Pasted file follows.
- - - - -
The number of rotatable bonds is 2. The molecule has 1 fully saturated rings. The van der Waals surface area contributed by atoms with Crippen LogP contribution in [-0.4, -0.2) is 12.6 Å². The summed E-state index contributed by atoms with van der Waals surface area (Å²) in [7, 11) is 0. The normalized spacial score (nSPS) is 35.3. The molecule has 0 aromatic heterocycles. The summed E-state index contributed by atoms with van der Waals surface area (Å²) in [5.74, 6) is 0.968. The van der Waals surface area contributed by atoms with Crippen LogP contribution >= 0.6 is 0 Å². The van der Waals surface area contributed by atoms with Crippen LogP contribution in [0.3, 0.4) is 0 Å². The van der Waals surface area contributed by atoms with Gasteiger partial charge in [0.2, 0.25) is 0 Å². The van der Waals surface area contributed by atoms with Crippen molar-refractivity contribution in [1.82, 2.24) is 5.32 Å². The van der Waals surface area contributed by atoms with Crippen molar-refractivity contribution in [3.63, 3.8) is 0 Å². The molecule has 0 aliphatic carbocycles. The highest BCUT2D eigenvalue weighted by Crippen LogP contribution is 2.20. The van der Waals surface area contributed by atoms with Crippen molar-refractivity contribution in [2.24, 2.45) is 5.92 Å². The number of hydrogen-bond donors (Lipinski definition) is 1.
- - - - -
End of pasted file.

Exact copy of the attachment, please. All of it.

The number of rotatable bonds is 2. The molecule has 1 fully saturated rings. The van der Waals surface area contributed by atoms with Crippen LogP contribution in [-0.4, -0.2) is 12.6 Å². The summed E-state index contributed by atoms with van der Waals surface area (Å²) in [7, 11) is 0. The normalized spacial score (nSPS) is 35.3. The molecule has 0 aromatic heterocycles. The summed E-state index contributed by atoms with van der Waals surface area (Å²) in [5.74, 6) is 0.968. The van der Waals surface area contributed by atoms with Crippen LogP contribution >= 0.6 is 0 Å². The van der Waals surface area contributed by atoms with Crippen LogP contribution in [0.3, 0.4) is 0 Å². The van der Waals surface area contributed by atoms with Gasteiger partial charge in [0.2, 0.25) is 0 Å². The van der Waals surface area contributed by atoms with Crippen molar-refractivity contribution in [1.82, 2.24) is 5.32 Å². The van der Waals surface area contributed by atoms with Crippen molar-refractivity contribution in [3.63, 3.8) is 0 Å². The molecule has 0 aliphatic carbocycles. The highest BCUT2D eigenvalue weighted by Crippen LogP contribution is 2.20. The van der Waals surface area contributed by atoms with Crippen molar-refractivity contribution in [2.24, 2.45) is 5.92 Å². The number of hydrogen-bond donors (Lipinski definition) is 1.